For the most up-to-date information on scheduled activities, please call the parish office at 202-363-4119. If the automated attendant answers the phone, select option 9.
During periods of inclement weather, a liberal leave policy will be in effect for staff. So, while the parish may be open, individual activities, meetings, etc. may still be cancelled due to a staff member’s inability to get safely to the church. It’s best to call the parish office for current information.
On weekdays, St. Columba’s follows the DC Public Schools. If they are closed, the parish is closed and all activities are cancelled (same for delayed openings). All activities scheduled before the delayed opening time are cancelled. All activities beginning after the delayed opening time will occur as scheduled.
On Sundays, while individual activities (Forum, Sunday School, meetings, etc.) might be canceled, worship services will occur as scheduled (except in very extreme conditions) and parishioners are asked to use their best judgment as to whether they can safely get to church. Call for the most up-to-date operational information.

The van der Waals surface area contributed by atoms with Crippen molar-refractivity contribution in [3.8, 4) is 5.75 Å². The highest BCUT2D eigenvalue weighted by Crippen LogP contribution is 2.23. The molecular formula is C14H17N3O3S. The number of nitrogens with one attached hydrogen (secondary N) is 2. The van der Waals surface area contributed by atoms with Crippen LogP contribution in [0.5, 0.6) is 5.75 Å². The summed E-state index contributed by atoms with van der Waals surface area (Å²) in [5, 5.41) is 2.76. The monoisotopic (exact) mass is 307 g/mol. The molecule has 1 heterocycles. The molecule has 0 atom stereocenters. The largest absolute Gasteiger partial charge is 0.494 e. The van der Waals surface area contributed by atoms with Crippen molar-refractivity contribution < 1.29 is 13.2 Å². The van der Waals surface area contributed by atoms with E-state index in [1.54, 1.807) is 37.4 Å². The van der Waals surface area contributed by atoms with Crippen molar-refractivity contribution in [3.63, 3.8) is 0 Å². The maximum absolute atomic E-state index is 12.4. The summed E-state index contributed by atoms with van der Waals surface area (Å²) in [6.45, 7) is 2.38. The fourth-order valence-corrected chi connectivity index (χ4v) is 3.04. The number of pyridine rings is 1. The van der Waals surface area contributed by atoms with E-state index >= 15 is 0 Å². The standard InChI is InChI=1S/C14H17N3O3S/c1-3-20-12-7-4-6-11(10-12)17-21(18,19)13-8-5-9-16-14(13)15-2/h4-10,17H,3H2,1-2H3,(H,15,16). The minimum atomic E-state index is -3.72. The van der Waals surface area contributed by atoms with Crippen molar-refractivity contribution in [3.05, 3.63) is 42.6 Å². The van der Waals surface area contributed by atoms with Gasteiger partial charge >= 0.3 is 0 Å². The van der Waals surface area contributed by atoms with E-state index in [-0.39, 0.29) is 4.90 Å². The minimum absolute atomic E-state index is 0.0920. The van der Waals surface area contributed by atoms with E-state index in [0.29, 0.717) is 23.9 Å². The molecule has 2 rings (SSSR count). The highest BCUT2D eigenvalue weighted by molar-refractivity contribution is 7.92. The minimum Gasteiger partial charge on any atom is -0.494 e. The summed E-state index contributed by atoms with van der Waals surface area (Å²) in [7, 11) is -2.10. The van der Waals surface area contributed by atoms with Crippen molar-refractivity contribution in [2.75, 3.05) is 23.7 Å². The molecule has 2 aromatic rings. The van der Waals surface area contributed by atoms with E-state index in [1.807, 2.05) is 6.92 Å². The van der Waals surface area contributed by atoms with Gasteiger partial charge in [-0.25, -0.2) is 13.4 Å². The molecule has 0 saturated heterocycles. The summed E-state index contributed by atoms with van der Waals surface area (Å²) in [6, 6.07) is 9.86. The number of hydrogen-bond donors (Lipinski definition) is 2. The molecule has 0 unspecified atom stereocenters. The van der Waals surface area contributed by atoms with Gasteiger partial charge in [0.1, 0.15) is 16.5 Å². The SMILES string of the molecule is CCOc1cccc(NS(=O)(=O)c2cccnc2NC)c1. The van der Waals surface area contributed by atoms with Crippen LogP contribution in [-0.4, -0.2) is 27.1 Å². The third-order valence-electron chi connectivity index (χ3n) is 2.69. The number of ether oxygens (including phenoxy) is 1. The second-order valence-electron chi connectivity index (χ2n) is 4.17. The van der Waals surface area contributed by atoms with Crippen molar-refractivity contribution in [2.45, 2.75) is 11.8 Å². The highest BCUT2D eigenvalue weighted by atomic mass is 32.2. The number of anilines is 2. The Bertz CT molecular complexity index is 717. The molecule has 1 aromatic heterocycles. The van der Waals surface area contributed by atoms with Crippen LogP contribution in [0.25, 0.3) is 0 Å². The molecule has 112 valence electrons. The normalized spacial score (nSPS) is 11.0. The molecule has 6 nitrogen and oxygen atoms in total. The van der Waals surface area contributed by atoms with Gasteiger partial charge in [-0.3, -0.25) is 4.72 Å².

Worship is the heart of our life at St. Columba’s, and we offer prayer through and are nurtured by the Holy Eucharist. Our Sunday and weekday Eucharists use Rite II from the Book of Common Prayer and other supplemental rites available to us. Rite II is often thought of as the less formal liturgical form. St. Columba’s mission statement affirms that we seek to be “rich in worship,” so we try to offer worship that is inviting for people of all ages, with music of many styles and preaching that seeks to bring the Gospel to life. Our Sunday Eucharists are also occasions when we regularly celebrate baptisms throughout the year. In the Eucharist, Christ is present, welcoming us all, whoever we are. We hope you will come and discover this experience of welcome and then join us in serving God’s world after you leave.
We are celebrating the season of Epiphany, which bridges the time between Christmas and Lent, which begins on Ash Wednesday. Epiphany means manifestation or revealing, and we celebrate the ways in which the mysterious glory of God is revealed to us in the human person of Jesus, the Light of the World. We continue to use white vestments through the first Sunday after Epiphany when we explore the meaning of Jesus’ own baptism in the Jordan. This is a traditional time for offering the sacrament of baptism. For the rest of the season the liturgical color is green.
Photo: Jay Treadwell